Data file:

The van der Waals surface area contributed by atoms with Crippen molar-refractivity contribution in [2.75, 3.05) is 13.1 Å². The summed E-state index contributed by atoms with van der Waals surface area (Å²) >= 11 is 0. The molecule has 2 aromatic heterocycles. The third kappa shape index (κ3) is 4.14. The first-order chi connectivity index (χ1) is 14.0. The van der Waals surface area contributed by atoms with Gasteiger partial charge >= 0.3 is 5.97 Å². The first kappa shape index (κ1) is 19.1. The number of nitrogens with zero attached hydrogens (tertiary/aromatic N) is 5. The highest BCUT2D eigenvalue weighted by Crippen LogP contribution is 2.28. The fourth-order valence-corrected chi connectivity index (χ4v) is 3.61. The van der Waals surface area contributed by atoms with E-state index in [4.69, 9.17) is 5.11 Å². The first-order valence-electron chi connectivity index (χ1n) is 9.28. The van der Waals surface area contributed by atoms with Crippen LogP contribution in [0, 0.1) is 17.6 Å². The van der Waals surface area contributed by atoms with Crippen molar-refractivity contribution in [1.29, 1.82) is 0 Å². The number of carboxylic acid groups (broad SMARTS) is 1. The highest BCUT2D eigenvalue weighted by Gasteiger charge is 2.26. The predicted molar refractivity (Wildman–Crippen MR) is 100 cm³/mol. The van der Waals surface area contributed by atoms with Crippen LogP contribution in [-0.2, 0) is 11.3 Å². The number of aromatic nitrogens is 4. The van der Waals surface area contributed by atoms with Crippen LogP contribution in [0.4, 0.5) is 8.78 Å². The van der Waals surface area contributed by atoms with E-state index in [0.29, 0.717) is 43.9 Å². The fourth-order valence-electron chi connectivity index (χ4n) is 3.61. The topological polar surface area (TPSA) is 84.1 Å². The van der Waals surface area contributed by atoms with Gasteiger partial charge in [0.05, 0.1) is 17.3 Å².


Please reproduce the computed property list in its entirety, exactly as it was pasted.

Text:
The van der Waals surface area contributed by atoms with Crippen molar-refractivity contribution in [2.75, 3.05) is 13.1 Å². The summed E-state index contributed by atoms with van der Waals surface area (Å²) >= 11 is 0. The molecule has 2 aromatic heterocycles. The third kappa shape index (κ3) is 4.14. The first-order chi connectivity index (χ1) is 14.0. The van der Waals surface area contributed by atoms with Gasteiger partial charge >= 0.3 is 5.97 Å². The first kappa shape index (κ1) is 19.1. The number of nitrogens with zero attached hydrogens (tertiary/aromatic N) is 5. The highest BCUT2D eigenvalue weighted by Crippen LogP contribution is 2.28. The fourth-order valence-corrected chi connectivity index (χ4v) is 3.61. The van der Waals surface area contributed by atoms with E-state index in [4.69, 9.17) is 5.11 Å². The first-order valence-electron chi connectivity index (χ1n) is 9.28. The van der Waals surface area contributed by atoms with Crippen LogP contribution in [0, 0.1) is 17.6 Å². The van der Waals surface area contributed by atoms with Crippen molar-refractivity contribution in [1.29, 1.82) is 0 Å². The number of carboxylic acid groups (broad SMARTS) is 1. The highest BCUT2D eigenvalue weighted by Gasteiger charge is 2.26. The predicted molar refractivity (Wildman–Crippen MR) is 100 cm³/mol. The van der Waals surface area contributed by atoms with Crippen LogP contribution in [-0.2, 0) is 11.3 Å². The number of aromatic nitrogens is 4. The van der Waals surface area contributed by atoms with Crippen LogP contribution in [0.4, 0.5) is 8.78 Å². The van der Waals surface area contributed by atoms with E-state index in [0.29, 0.717) is 43.9 Å². The fourth-order valence-electron chi connectivity index (χ4n) is 3.61. The topological polar surface area (TPSA) is 84.1 Å². The van der Waals surface area contributed by atoms with Gasteiger partial charge in [0.05, 0.1) is 17.3 Å².